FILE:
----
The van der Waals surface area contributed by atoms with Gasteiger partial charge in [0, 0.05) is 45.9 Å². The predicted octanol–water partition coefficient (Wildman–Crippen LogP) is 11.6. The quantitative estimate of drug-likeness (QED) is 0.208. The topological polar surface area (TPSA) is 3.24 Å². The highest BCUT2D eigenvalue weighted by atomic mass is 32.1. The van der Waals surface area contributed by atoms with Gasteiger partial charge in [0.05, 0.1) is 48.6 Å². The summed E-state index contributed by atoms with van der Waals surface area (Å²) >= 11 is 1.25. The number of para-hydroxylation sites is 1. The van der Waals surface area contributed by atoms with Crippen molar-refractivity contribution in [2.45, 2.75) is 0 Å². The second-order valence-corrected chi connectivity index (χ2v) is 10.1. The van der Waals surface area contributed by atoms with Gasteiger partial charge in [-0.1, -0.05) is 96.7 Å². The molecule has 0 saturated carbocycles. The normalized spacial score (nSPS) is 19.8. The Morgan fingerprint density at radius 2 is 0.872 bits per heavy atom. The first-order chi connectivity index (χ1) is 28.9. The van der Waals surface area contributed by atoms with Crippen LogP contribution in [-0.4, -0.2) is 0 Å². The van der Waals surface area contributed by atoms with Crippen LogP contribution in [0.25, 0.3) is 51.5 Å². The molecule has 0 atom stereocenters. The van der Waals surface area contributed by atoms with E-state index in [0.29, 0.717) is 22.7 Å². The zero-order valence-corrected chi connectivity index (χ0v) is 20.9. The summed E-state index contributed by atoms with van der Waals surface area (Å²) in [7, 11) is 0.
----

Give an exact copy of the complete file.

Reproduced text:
The van der Waals surface area contributed by atoms with Gasteiger partial charge in [0, 0.05) is 45.9 Å². The predicted octanol–water partition coefficient (Wildman–Crippen LogP) is 11.6. The quantitative estimate of drug-likeness (QED) is 0.208. The topological polar surface area (TPSA) is 3.24 Å². The highest BCUT2D eigenvalue weighted by atomic mass is 32.1. The van der Waals surface area contributed by atoms with Gasteiger partial charge in [0.05, 0.1) is 48.6 Å². The summed E-state index contributed by atoms with van der Waals surface area (Å²) >= 11 is 1.25. The number of para-hydroxylation sites is 1. The van der Waals surface area contributed by atoms with Crippen molar-refractivity contribution in [2.45, 2.75) is 0 Å². The second-order valence-corrected chi connectivity index (χ2v) is 10.1. The van der Waals surface area contributed by atoms with Gasteiger partial charge in [-0.1, -0.05) is 96.7 Å². The molecule has 0 saturated carbocycles. The normalized spacial score (nSPS) is 19.8. The Morgan fingerprint density at radius 2 is 0.872 bits per heavy atom. The first-order chi connectivity index (χ1) is 28.9. The van der Waals surface area contributed by atoms with Crippen LogP contribution in [-0.4, -0.2) is 0 Å². The van der Waals surface area contributed by atoms with Crippen LogP contribution in [0.25, 0.3) is 51.5 Å². The molecule has 0 atom stereocenters. The van der Waals surface area contributed by atoms with E-state index in [0.29, 0.717) is 22.7 Å². The zero-order valence-corrected chi connectivity index (χ0v) is 20.9. The summed E-state index contributed by atoms with van der Waals surface area (Å²) in [7, 11) is 0.